We left Michael's house in Albuquerque early so that we would arrive at Bosque del Apache National Wildlife Refuge at dawn. Upon arrival it become clear to us that weather conditions were still horrible, with strong winds and rain. Luckily the birds we needed here were not so weather dependent and we found flocks of thousands of Ross's and Snow Geese. Later in the morning we birded the pine forest covered hillsides to the east of Bosque del Apache, but here weather conditions were truly terrible. The rain had turned into snow and with the strong wind being out there was unpleasant to say the least. The birds felt the same because we saw hardly anything. On the way back we totally unexpectedly ran into a flock of about 50 Pinyon Jays, an often difficult and nomadic species.

In the afternoon we drove south to look for grassland species. Our main target was the rare Baird's Sparrow that winters here. I had no hope of finding this highly skulking species with these weather conditions. Miraculously we found a super cooperative bird after searching for just half an hour, with Chestnut-collared Longspur as a big bonus. We finished the day with a showy Western Screech-owl. Not bad for a bad weather day!

Bosque del Apache with Snow Goose Chen caerulescens (Arjan Dwarshuis)

Sandhill Crane Grus canadensis (Arjan Dwarshuis)

Sandhill Crane Grus canadensis and Snow Goose Chen caerulescens (Arjan Dwarshuis)

Baird's Sparrow Ammodramus bairdii (Arjan Dwarshuis)

December 18th LEWIS AND CLARK
We had missed Grey-crowned Rosy-finch on day one in New Mexico so today at dawn we were back at Sandia Crest. This time the world around us was covered in snow and it was wind still with clear skies. Subsequently the scenery was absolutely breathtaking from the crest. Unfortunately is was also very cold. Temperatures of more than 20 degrees below zero made waiting for finches a bone chilling experience. Luckily we were rewarded after half an hour of waiting with two Grey-crowned Rosy-finches. Another good find lower down was a calling Northern Pygmy-owl.

Next we drove to the other side of Albuquerque where we found Sage Brush Sparrow after some thorough searching.

Since our flight to San Diego would leave quite late in the evening we had time to drive north and look for some real quality birds. In the pine forest surrounding Los Alamos - where the atomic bombs that were dropped on Hiroshima and Nagasaki during WW2 were developed - we found the beautiful and a-typical Lewis's Woodpecker followed not long thereafter by two pairs of Clark's Nutcrackers. Our last new species in New Mexico was Barrow's Goldeneye, of which we found two drakes on a river with Goldeneyes.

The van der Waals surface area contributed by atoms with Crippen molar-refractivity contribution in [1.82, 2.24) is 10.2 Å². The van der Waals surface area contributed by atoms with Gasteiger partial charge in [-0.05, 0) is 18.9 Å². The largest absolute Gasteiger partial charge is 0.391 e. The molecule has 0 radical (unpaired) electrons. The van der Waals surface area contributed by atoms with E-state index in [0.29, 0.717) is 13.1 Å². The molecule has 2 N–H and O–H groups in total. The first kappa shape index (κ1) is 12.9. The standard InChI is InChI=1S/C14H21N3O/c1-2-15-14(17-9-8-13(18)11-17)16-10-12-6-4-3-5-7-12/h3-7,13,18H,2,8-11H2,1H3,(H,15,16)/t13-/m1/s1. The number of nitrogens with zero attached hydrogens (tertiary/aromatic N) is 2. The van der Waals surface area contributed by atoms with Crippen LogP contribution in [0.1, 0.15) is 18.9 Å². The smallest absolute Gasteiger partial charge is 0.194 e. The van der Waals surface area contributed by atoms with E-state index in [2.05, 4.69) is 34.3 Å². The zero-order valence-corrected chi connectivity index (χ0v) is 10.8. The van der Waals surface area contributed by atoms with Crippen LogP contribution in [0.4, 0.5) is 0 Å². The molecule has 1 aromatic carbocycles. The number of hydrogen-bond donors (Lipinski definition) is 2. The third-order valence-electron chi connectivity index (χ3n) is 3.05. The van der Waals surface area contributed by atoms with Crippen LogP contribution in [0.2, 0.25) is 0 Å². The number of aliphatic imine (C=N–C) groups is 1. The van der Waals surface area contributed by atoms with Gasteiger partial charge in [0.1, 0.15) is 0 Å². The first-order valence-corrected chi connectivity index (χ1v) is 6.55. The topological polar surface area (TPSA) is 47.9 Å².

Thanks Michael and BRANTTours for helping and hosting us in New Mexico!

Lewis's Woodpecker Melanerpes lewis (Arjan Dwarshuis)

After a delayed flight and several hours of sleep in the rental car, Ethan and I were ready for a day of birding around San Diego. We got help from one of the city’s top birders, Gary Nunn. We started with a sea watch, which gave us a nice selection of west coast birding. Personal highlights were Wandering Tattler and Black Turnstone. An unexpected find a on a rocky harbor head was a very showy Surfbird and, even better, a 'Large-billed' Savannah Sparrow. This subspecies is basically restricted to Baja California and surely deserves full species status. At a saltmarsh on the southern edge of the city we found a Ridgway's Rail, a recent split from the Clapper Rail-complex. Next we drove up to Mexican border where Gary quickly found us the monotypic Wrentit and California Gnatcatcher, Thrasher and Towee. This day was going smooth as a whistle! Our next target was a tricky hit-or-mis bird, the Bell's Sparrow. Not today, we found one without even trying. Our last target of the day was also the rarest, the endangered Tricolored Blackbird. This species has undergone an alarming decline in the last decades because of the loss of native grasslands to urban and agricultural developments. The colonial nature of the species makes it especially vulnerable (like for example the Passenger Pigeon). Luckily this rare species is very easily found in winter around San Diego if you know exactly where to look. We found a group of more than 40 birds in a small suburban park! After this highly successful day Ethan and I said goodbye to Gary and drove over to the sleepy town of El Centro, near the famous Salton Sea. Thanks Gary for helping us out today!